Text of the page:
The main “Job” of insulin is to regulate how much glucose is in the blood. The amount of insulin released is related to the amount of glucose in your blood essentially meaning, the More Glucose in blood = Larger the insulin spike. It is called the Storage hormone for a reason. Glucose is transported by means of blood and taken into cells to be converted into energy. Insulin, produced by the pancreas gland, plays has an important task as it controls the uptake of glucose by your cells. After replenishing through insulin, if you have any surplus glucose, it will be converted into glycogen. When glucose is converted into glycogen, it’s stored in the liver or in the form of fat around the body. The degree to which insulin stores as fat or glycogen (Glycogen is storage tank for glucose) is dependent on the individual’s body state. If the individual has a Full tank (glycogen storage is full) then that means excess glucose will be stored as
body fat. If the tank has some room, and not full, glucose will be stored as glycogen in muscle or liver. As long as glycogen stores have room for more glucose, it has no choice but to be stored as glycogen. One way to ensure you have some room in those tanks is to weight train, as Weight training depletes the muscles of glycogen (for energy of course).
A high insulin level is considered an appetite stimulant which can be caused by eating excessive carbohydrates/calories. When insulin levels rise it increases the release of Lipoprotein lipase (LPL). This LPL prevents fat cells from being broken down and used as fuel which means fat cells are sealed off from being used for energy. When insulin is stimulated when the individual is not working out, this will cause the conversion of carbohydrates into fat. Now, if the individual stimulates insulin and is working out, it will help synthesize muscle proteins and muscle glycogen at a very rapid rate, and very little fat will be stored. It is important to note that after a workout, when insulin is stimulated, the catabolic state turns to an anabolic state. Have that release of insulin with some additional protein for a greater synthesis of new protein!
Increases protein synthesis
Stimulates DNA and RNA increasing the enzymes responsible for protein synthesis
Increases Amino Acid Transport
Helps drive aminos into the muscle cells.
Aminos are the building blocks of proteins and muscle cells need to be saturated with aminos to drive protein synthesis.
Reduces Protein Degradation
Usually with Exercise there is an overall net protein loss.
Insulin suppresses protein degradation thus increasing a net protein gain.
Increases Muscle glycogen storage
This is good for After resistance training your muscles are depleted of glycogen.
Insulin increases the activity of glycogen synthase that converts glucose into glycogen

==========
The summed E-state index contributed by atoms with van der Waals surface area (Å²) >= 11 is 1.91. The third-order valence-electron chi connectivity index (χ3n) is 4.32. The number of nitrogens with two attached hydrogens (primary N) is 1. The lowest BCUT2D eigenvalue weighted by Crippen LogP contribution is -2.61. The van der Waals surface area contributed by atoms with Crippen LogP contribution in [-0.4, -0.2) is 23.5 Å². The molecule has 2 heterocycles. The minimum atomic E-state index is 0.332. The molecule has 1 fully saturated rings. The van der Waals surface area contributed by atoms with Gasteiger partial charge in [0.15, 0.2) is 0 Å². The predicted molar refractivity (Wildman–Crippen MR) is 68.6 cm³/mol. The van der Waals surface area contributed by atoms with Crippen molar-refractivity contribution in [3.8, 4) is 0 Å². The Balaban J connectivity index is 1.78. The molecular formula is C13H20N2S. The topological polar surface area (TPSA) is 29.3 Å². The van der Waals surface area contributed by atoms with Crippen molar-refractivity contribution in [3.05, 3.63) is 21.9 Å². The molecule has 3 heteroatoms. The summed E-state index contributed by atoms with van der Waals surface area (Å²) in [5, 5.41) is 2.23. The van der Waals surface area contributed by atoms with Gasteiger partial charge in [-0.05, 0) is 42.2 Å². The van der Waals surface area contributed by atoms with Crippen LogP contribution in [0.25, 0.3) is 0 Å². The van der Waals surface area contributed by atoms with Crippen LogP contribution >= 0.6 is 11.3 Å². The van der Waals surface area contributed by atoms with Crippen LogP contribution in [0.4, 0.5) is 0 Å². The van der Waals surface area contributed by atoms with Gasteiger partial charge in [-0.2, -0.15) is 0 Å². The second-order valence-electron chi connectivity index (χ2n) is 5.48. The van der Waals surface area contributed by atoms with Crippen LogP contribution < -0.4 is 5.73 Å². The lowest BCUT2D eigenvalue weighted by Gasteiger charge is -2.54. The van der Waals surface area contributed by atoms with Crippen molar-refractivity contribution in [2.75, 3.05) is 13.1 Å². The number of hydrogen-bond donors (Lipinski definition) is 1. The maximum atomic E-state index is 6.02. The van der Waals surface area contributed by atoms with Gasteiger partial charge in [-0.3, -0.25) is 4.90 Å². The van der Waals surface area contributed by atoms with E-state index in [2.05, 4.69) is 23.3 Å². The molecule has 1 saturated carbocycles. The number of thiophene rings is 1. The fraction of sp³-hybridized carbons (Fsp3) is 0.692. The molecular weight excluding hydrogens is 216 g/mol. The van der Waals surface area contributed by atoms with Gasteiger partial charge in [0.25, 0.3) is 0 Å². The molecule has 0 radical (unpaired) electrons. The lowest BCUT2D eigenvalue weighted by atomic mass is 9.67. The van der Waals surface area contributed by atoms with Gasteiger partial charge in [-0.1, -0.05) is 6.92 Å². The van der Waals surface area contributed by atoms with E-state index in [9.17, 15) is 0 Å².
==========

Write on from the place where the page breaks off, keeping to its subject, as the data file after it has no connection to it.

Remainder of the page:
Increases Skeletal blood flow to worked muscles
This Increased blood flow will help remove wastes (lactic acid/CO2) and increase the delivery of much needed nutrients.
This is done through Nitric Oxide synthesis as it is a strong stimulator of the Nitric Oxide pathway.
Insulin Resistance is a condition that dramatically slows muscle glycogen recovery, repair of existing muscle, and synthesis of new muscle. The longer you stay in a catabolic state the more you develop insulin resistance (usually occurs about 2-4 hrs after activity).
Weight training adds muscle tissue
Adding muscle tissue will cause the receptor to become more insulin friendly.
When muscle receptors are more receptive this will make insulin receptors on fat cells resistant as they are not used to the process of taking in glucose.
The more friendly the muscle cell is to insulin the less of an insulin spike.
Insulin receptors are highly excitable after training so this increases the chances that carbs pwo will be stored as glycogen.
Omega-3s protect against the damage to muscle cells caused by some Saturated fat.
They actually help thin the blood and upgrade insulin sensitivity.
Sources include – Salmon, trout, sardines, herring, mackerel.
Slows down the digestion of glucose = less insulin secretion.
Insoluble fiber increases insulin sensitivity in muscle cells.
Participates in the utilization of glucose.
Helps reverse insulin resistance.
I have a Bachelors in Science, I am PN.1 certified, NFPT certified, and in the process of obtaining my CN.L (Clinical Nutritional License) and my MSCN (Masters in Applied Clinical Nutrition). My mission is help you reach your health-related goals while educating throughout our journey together. The goal is to have you become a master of your own health by teaching you how nutrition works and what works best for your individual body.
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